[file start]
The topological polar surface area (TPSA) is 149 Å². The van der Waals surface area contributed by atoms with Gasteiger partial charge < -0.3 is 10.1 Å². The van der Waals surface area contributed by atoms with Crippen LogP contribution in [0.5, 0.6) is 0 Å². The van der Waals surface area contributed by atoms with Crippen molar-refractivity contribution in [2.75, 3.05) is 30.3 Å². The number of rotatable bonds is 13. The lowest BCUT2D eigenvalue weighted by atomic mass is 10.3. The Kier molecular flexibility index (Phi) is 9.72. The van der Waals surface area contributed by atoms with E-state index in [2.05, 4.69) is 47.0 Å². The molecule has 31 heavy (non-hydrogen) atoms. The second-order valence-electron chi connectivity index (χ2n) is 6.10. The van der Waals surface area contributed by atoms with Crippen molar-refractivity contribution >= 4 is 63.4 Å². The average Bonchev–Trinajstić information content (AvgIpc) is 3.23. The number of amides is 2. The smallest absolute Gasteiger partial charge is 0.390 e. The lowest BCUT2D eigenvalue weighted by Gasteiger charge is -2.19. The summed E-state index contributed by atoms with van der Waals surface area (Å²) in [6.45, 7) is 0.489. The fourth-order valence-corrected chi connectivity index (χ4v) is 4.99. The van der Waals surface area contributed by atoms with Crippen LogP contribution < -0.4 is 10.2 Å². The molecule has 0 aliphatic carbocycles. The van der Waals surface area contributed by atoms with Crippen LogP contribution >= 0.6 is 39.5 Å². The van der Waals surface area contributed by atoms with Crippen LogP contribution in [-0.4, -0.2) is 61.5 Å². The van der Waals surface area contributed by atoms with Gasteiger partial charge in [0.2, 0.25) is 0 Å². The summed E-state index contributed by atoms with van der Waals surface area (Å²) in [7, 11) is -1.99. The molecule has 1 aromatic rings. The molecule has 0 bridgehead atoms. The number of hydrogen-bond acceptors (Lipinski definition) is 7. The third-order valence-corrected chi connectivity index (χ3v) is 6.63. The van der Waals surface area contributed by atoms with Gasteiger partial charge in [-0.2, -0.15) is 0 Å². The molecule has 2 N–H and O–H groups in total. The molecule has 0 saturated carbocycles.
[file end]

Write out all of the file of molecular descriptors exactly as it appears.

The topological polar surface area (TPSA) is 149 Å². The van der Waals surface area contributed by atoms with Gasteiger partial charge < -0.3 is 10.1 Å². The van der Waals surface area contributed by atoms with Crippen LogP contribution in [0.5, 0.6) is 0 Å². The van der Waals surface area contributed by atoms with Crippen molar-refractivity contribution in [2.75, 3.05) is 30.3 Å². The number of rotatable bonds is 13. The lowest BCUT2D eigenvalue weighted by atomic mass is 10.3. The Kier molecular flexibility index (Phi) is 9.72. The van der Waals surface area contributed by atoms with E-state index in [2.05, 4.69) is 47.0 Å². The molecule has 31 heavy (non-hydrogen) atoms. The second-order valence-electron chi connectivity index (χ2n) is 6.10. The van der Waals surface area contributed by atoms with Crippen molar-refractivity contribution >= 4 is 63.4 Å². The average Bonchev–Trinajstić information content (AvgIpc) is 3.23. The number of amides is 2. The smallest absolute Gasteiger partial charge is 0.390 e. The lowest BCUT2D eigenvalue weighted by Gasteiger charge is -2.19. The summed E-state index contributed by atoms with van der Waals surface area (Å²) in [6.45, 7) is 0.489. The fourth-order valence-corrected chi connectivity index (χ4v) is 4.99. The van der Waals surface area contributed by atoms with Crippen LogP contribution < -0.4 is 10.2 Å². The molecule has 0 aliphatic carbocycles. The van der Waals surface area contributed by atoms with Crippen LogP contribution >= 0.6 is 39.5 Å². The van der Waals surface area contributed by atoms with Crippen LogP contribution in [-0.4, -0.2) is 61.5 Å². The van der Waals surface area contributed by atoms with Gasteiger partial charge in [0.2, 0.25) is 0 Å². The summed E-state index contributed by atoms with van der Waals surface area (Å²) in [7, 11) is -1.99. The molecule has 1 aromatic rings. The molecule has 0 bridgehead atoms. The number of hydrogen-bond acceptors (Lipinski definition) is 7. The third-order valence-corrected chi connectivity index (χ3v) is 6.63. The van der Waals surface area contributed by atoms with Gasteiger partial charge in [-0.2, -0.15) is 0 Å². The molecule has 2 N–H and O–H groups in total. The molecule has 0 saturated carbocycles.